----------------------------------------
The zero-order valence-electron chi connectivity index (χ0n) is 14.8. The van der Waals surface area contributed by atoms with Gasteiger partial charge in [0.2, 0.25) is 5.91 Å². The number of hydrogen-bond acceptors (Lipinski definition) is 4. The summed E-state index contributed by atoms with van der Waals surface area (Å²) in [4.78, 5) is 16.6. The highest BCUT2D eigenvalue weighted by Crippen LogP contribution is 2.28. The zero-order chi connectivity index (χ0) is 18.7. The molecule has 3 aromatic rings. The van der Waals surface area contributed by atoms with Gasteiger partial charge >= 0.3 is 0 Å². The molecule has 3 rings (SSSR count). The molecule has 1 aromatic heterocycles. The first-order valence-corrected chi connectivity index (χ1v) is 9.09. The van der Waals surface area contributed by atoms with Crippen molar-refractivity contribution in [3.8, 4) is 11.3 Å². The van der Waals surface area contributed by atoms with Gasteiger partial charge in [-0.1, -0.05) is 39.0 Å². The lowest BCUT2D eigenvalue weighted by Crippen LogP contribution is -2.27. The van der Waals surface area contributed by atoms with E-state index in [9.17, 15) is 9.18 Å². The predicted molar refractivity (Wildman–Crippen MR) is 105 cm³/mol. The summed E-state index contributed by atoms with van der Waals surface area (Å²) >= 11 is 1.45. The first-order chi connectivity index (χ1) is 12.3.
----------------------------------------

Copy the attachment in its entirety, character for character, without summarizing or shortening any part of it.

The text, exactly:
The zero-order valence-electron chi connectivity index (χ0n) is 14.8. The van der Waals surface area contributed by atoms with Gasteiger partial charge in [0.2, 0.25) is 5.91 Å². The number of hydrogen-bond acceptors (Lipinski definition) is 4. The summed E-state index contributed by atoms with van der Waals surface area (Å²) in [4.78, 5) is 16.6. The highest BCUT2D eigenvalue weighted by Crippen LogP contribution is 2.28. The zero-order chi connectivity index (χ0) is 18.7. The molecule has 3 aromatic rings. The van der Waals surface area contributed by atoms with Gasteiger partial charge >= 0.3 is 0 Å². The molecule has 3 rings (SSSR count). The molecule has 1 aromatic heterocycles. The first-order valence-corrected chi connectivity index (χ1v) is 9.09. The van der Waals surface area contributed by atoms with Crippen molar-refractivity contribution in [3.8, 4) is 11.3 Å². The van der Waals surface area contributed by atoms with Gasteiger partial charge in [-0.1, -0.05) is 39.0 Å². The lowest BCUT2D eigenvalue weighted by Crippen LogP contribution is -2.27. The van der Waals surface area contributed by atoms with E-state index in [9.17, 15) is 9.18 Å². The predicted molar refractivity (Wildman–Crippen MR) is 105 cm³/mol. The summed E-state index contributed by atoms with van der Waals surface area (Å²) >= 11 is 1.45. The first-order chi connectivity index (χ1) is 12.3.